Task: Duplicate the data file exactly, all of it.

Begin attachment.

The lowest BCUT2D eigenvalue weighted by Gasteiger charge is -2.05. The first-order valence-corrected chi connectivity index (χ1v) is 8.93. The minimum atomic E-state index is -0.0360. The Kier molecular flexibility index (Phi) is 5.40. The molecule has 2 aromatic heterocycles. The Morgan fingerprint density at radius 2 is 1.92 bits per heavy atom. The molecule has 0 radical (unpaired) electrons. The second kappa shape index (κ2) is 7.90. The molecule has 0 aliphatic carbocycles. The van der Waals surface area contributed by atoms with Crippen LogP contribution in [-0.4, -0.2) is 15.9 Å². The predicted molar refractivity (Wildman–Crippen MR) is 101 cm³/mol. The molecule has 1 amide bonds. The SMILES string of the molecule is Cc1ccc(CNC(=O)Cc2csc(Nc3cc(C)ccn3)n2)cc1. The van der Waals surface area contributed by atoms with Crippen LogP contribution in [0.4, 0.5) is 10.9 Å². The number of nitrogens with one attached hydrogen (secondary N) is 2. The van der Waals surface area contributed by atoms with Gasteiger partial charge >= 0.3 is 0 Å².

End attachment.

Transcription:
The lowest BCUT2D eigenvalue weighted by Gasteiger charge is -2.05. The first-order valence-corrected chi connectivity index (χ1v) is 8.93. The minimum atomic E-state index is -0.0360. The Kier molecular flexibility index (Phi) is 5.40. The molecule has 2 aromatic heterocycles. The Morgan fingerprint density at radius 2 is 1.92 bits per heavy atom. The molecule has 0 radical (unpaired) electrons. The second kappa shape index (κ2) is 7.90. The molecule has 0 aliphatic carbocycles. The van der Waals surface area contributed by atoms with Crippen LogP contribution in [-0.4, -0.2) is 15.9 Å². The predicted molar refractivity (Wildman–Crippen MR) is 101 cm³/mol. The molecule has 1 amide bonds. The SMILES string of the molecule is Cc1ccc(CNC(=O)Cc2csc(Nc3cc(C)ccn3)n2)cc1. The van der Waals surface area contributed by atoms with Crippen LogP contribution in [0.4, 0.5) is 10.9 Å². The number of nitrogens with one attached hydrogen (secondary N) is 2. The van der Waals surface area contributed by atoms with Gasteiger partial charge >= 0.3 is 0 Å².